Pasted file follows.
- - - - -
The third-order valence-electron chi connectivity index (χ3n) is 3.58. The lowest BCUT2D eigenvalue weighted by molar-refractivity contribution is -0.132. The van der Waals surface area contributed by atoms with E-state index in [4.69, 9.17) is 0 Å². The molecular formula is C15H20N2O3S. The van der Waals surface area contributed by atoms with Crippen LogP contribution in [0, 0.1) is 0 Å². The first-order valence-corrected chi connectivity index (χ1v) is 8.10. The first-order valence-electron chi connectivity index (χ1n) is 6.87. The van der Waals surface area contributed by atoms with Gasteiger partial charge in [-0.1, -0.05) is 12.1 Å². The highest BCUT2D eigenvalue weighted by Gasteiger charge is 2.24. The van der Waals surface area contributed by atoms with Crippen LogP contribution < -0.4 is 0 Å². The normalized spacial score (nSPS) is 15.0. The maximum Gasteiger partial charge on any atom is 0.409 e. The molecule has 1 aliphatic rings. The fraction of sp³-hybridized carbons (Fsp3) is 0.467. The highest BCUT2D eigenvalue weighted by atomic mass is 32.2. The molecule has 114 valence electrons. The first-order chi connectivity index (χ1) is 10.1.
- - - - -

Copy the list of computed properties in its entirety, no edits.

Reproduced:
The third-order valence-electron chi connectivity index (χ3n) is 3.58. The lowest BCUT2D eigenvalue weighted by molar-refractivity contribution is -0.132. The van der Waals surface area contributed by atoms with E-state index in [4.69, 9.17) is 0 Å². The molecular formula is C15H20N2O3S. The van der Waals surface area contributed by atoms with Crippen LogP contribution in [0, 0.1) is 0 Å². The first-order valence-corrected chi connectivity index (χ1v) is 8.10. The first-order valence-electron chi connectivity index (χ1n) is 6.87. The van der Waals surface area contributed by atoms with Gasteiger partial charge in [-0.1, -0.05) is 12.1 Å². The highest BCUT2D eigenvalue weighted by Gasteiger charge is 2.24. The van der Waals surface area contributed by atoms with Crippen LogP contribution < -0.4 is 0 Å². The normalized spacial score (nSPS) is 15.0. The maximum Gasteiger partial charge on any atom is 0.409 e. The molecule has 1 aliphatic rings. The fraction of sp³-hybridized carbons (Fsp3) is 0.467. The highest BCUT2D eigenvalue weighted by atomic mass is 32.2. The molecule has 114 valence electrons. The first-order chi connectivity index (χ1) is 10.1.